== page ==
July 31, 2014  Africa/Global: Talking Points on Common Issues http://www.africafocus.org/docs14/tp1407.php
    As African leaders and corporate CEOs gather to meet with President Obama and U.S. government officials, a wide variety of civil society activists will also be meeting in Washington, some in officially recognized side events, others in alternative venues. Many more will be issuing statements and communicating their views, some appropriating the twitter hashtag #AfricaSummit used by U.S. government officials, thus inserting their views as well into that hashtag stream.

June 1, 2014  South Africa: Disappearing Diamond Revenue http://www.africafocus.org/docs14/dia1406.php
    "In 2011, South Africa produced diamonds whose uncut, or rough, value was $1.73 billion, or 12 percent of global production, according to the most recent government data available. Yet from 2010 to 2011, diamond-producing companies paid South Africa's government just $11 million in mining royalties, according to the latest Tax Statistics report, produced by the South African Treasury and the South African Revenue Service." - Khadija Sharife

May 26, 2014  Africa: Fraudulent Trade & Tax Evasion http://www.africafocus.org/docs14/iff1405.php
    "The fraudulent misinvoicing of trade is hampering economic growth and potentially resulting in billions of U.S. dollars in lost tax revenue in Ghana, Kenya, Mozambique, Tanzania, and Uganda, according to a new report by Global Financial Integrity (GFI), a Washington DC- based research and advocacy organization. The study -- funded by the Ministry of Foreign Affairs of Denmark -- finds that the over- and under-invoicing of trade transactions facilitated at least US$60.8 billion in illicit financial flows into or out of the five African countries between 2002 and 2011."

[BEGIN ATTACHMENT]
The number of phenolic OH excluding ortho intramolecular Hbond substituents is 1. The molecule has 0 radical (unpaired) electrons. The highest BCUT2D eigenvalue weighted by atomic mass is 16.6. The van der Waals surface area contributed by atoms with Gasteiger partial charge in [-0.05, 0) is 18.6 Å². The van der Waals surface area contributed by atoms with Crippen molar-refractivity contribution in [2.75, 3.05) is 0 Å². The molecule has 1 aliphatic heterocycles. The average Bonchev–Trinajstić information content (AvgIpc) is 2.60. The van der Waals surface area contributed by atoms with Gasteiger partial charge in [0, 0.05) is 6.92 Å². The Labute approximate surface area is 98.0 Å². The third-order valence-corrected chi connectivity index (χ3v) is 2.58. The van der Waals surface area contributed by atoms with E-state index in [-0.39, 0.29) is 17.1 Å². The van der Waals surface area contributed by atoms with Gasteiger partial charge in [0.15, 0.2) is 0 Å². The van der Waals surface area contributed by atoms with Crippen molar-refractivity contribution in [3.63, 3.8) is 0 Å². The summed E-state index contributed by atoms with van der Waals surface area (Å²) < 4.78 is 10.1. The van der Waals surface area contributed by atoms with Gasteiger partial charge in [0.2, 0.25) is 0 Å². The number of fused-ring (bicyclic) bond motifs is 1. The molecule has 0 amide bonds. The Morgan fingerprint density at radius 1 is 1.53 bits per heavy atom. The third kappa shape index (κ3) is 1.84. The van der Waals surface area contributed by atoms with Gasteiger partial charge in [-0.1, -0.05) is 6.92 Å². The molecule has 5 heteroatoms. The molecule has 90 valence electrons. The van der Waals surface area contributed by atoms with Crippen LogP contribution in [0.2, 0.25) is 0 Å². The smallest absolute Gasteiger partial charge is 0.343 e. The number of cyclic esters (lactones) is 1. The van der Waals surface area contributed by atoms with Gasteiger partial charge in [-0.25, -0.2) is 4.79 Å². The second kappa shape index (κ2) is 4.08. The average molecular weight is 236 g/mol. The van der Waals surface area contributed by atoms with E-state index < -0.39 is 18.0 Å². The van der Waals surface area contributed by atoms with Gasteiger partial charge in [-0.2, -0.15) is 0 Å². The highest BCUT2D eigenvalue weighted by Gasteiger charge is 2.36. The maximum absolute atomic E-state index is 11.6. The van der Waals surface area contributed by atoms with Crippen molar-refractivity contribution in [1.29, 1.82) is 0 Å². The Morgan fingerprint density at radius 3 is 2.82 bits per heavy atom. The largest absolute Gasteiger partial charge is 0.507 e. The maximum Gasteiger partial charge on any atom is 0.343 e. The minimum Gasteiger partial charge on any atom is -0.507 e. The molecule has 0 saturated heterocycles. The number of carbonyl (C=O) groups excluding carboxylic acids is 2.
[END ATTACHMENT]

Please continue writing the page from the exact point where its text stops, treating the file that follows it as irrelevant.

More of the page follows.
May 12, 2014  Africa: Report Highlights Resource Plunder http://www.africafocus.org/docs14/app1405.php
    "Take the profit out of plunder: Africa's resources should be sustainably managed for the benefit of Africa's peoples. National and regional action alone will not be enough. The international community must develop multilateral systems that prevent the plunder of Africa's resources [of fisheries and forests]." - Africa Progress Panel, 2014

April 30, 2014  Africa: Taxation Key to Fighting Inequality http://www.africafocus.org/docs14/tax1404.php